Thank you for you continued support throughout 2019. Happy Christmas and best wishes for a healthy 2020.


Colonel Terry Scriven
Chairman, UK National Defence Medal Campaign


2018 CHRISTMAS MESSAGE FROM THE CHAIRMAN

Dear Veteran,
 
Happy Christmas to you and your loved ones.  Sadly, as in previous years, some of our activists and campaigners have suffered illness and some have passed away. We are all grateful for their contributions over many years and our thoughts are with their families at this particularly difficult time of year.
 
Each year my letter reaches new readers. I therefore take this opportunity in my Christmas message to explain the rationale for the National Defence Medal.
 
"There has been injustice and inconsistency of medallic recognition of those who served and have kept the Nation and its interests safe and secure since the ending of the Second World War. Over the years this led to the formation of many medal campaign groups such as National Service veterans, Cold War veterans, Nuclear Testing veterans, Korea Post Armistice veterans, and Service personnel injured in conflict, to name but a few seeking medallic recognition.  As the years have gone by, the campaigners representing these groups have all got older, some have become frail, others ill and many died. Consequently in 2007, the National Defence Medal campaign was launched by representatives of these organisations coming together to make one concerted effort to achieve medallic recognition in their life time through a generic medal should their own claims fail."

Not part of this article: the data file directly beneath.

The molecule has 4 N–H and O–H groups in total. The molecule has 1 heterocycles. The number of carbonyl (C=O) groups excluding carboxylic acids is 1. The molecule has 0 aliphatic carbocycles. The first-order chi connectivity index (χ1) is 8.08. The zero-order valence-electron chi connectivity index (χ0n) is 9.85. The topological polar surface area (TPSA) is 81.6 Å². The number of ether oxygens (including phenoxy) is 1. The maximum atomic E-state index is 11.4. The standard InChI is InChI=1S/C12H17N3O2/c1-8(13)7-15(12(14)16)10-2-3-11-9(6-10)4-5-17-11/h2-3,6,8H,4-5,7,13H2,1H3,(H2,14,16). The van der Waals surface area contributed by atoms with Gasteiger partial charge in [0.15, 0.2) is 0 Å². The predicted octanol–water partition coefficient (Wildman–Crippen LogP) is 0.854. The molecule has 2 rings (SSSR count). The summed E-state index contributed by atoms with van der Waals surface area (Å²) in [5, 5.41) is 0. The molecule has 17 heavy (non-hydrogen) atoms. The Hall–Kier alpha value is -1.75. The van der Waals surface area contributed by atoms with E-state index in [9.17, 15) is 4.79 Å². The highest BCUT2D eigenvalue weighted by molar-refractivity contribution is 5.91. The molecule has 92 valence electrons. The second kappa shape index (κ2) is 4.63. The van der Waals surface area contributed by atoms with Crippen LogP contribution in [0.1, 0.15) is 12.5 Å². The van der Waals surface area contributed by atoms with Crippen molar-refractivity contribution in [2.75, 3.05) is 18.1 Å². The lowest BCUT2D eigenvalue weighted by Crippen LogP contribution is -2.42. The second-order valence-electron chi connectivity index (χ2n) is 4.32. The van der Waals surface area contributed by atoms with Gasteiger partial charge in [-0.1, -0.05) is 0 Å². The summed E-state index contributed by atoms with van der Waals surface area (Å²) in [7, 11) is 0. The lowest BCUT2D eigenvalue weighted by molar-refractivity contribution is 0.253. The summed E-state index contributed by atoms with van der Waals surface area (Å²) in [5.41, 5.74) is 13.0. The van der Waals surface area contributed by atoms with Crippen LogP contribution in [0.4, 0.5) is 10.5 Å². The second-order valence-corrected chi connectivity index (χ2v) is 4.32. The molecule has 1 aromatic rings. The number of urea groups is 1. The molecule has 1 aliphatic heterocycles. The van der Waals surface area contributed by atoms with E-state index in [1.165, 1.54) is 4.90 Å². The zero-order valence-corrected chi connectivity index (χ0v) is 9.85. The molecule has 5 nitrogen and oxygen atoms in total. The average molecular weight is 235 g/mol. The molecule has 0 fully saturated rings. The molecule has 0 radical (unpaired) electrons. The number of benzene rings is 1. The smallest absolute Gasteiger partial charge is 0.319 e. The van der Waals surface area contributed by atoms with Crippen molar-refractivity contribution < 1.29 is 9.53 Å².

In 2010, former Prime Minister David Cameron, directed this injustice and inconsistency be addressed with a line drawn in the sand on the matter of medallic recognition once and for all. 

The MoD (2010) and Cabinet Office (2012) who had been tasked with providing an open, transparent and fair hearing of all the various medal submissions failed to do so.  Successful Freedom of Information Act (FOIA) requests identified:


"The loss of government department documents; a failure of the Advisory Military Sub-Committee (AMSC) of the Honours, Decorations and Medal Committee to appropriately review the NDM submission together with other medal submissions and with some submissions not reviewed at all; the absence of members of the Honours, Decorations and Medals Committee from key meetings which discussed the institution of the NDM; unsound decisions made by this committee and who, when made aware of these flaws, failed to take any remedial action; a failure by the Cabinet Office staff to exercise due diligence of the medal review process; the production and promulgation of erroneous NDM costs; the misleading of Parliament and the public; a less than adequate investigation into official complaints made about the flawed medal review process; the failure of the Cabinet Office to provide openness and transparency in respect of the review of the NDM; and the inordinate amount of undisclosed  expenditure of taxpayers? money on legal fees to keep information of public interest on the medal review out of the public domain."